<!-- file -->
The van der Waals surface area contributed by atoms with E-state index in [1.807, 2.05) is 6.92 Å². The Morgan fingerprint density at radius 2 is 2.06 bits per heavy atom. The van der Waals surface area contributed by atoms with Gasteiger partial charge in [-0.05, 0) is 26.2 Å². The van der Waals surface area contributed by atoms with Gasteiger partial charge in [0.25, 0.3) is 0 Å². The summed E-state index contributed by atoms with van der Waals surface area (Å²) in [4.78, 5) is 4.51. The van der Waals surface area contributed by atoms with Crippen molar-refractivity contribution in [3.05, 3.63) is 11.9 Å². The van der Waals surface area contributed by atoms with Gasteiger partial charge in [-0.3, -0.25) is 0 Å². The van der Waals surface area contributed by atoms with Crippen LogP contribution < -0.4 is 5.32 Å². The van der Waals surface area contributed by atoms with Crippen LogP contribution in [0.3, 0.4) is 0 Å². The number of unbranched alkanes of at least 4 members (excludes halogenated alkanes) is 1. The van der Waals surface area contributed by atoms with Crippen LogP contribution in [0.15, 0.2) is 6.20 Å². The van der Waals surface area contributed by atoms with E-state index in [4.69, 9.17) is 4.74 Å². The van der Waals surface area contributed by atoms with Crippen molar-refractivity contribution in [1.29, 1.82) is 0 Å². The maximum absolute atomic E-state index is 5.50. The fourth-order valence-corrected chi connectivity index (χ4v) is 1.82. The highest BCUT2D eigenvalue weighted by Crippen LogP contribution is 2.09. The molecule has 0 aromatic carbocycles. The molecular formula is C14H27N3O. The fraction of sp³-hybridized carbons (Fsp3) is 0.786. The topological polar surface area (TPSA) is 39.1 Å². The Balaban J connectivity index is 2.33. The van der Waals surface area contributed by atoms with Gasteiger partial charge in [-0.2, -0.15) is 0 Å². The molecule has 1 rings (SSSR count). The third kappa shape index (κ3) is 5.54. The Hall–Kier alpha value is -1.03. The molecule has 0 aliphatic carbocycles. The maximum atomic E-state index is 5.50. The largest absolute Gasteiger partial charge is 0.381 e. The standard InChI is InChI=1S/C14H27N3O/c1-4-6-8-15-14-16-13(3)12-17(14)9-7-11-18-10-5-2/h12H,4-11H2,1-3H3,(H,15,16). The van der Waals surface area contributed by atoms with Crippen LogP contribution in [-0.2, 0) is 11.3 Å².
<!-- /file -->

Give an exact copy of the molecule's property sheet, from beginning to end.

The van der Waals surface area contributed by atoms with E-state index in [1.807, 2.05) is 6.92 Å². The Morgan fingerprint density at radius 2 is 2.06 bits per heavy atom. The van der Waals surface area contributed by atoms with Gasteiger partial charge in [-0.05, 0) is 26.2 Å². The van der Waals surface area contributed by atoms with Gasteiger partial charge in [0.25, 0.3) is 0 Å². The summed E-state index contributed by atoms with van der Waals surface area (Å²) in [4.78, 5) is 4.51. The van der Waals surface area contributed by atoms with Crippen molar-refractivity contribution in [3.05, 3.63) is 11.9 Å². The van der Waals surface area contributed by atoms with Gasteiger partial charge in [-0.3, -0.25) is 0 Å². The van der Waals surface area contributed by atoms with Crippen LogP contribution < -0.4 is 5.32 Å². The van der Waals surface area contributed by atoms with Crippen LogP contribution in [0.3, 0.4) is 0 Å². The number of unbranched alkanes of at least 4 members (excludes halogenated alkanes) is 1. The van der Waals surface area contributed by atoms with Crippen LogP contribution in [0.15, 0.2) is 6.20 Å². The van der Waals surface area contributed by atoms with E-state index in [4.69, 9.17) is 4.74 Å². The van der Waals surface area contributed by atoms with Crippen molar-refractivity contribution in [1.29, 1.82) is 0 Å². The maximum absolute atomic E-state index is 5.50. The fourth-order valence-corrected chi connectivity index (χ4v) is 1.82. The highest BCUT2D eigenvalue weighted by Crippen LogP contribution is 2.09. The molecule has 0 aromatic carbocycles. The molecular formula is C14H27N3O. The fraction of sp³-hybridized carbons (Fsp3) is 0.786. The topological polar surface area (TPSA) is 39.1 Å². The Balaban J connectivity index is 2.33. The van der Waals surface area contributed by atoms with Gasteiger partial charge in [-0.2, -0.15) is 0 Å². The molecule has 1 rings (SSSR count). The third kappa shape index (κ3) is 5.54. The Hall–Kier alpha value is -1.03. The molecule has 0 aliphatic carbocycles. The maximum atomic E-state index is 5.50. The largest absolute Gasteiger partial charge is 0.381 e. The standard InChI is InChI=1S/C14H27N3O/c1-4-6-8-15-14-16-13(3)12-17(14)9-7-11-18-10-5-2/h12H,4-11H2,1-3H3,(H,15,16). The van der Waals surface area contributed by atoms with Crippen LogP contribution in [-0.2, 0) is 11.3 Å².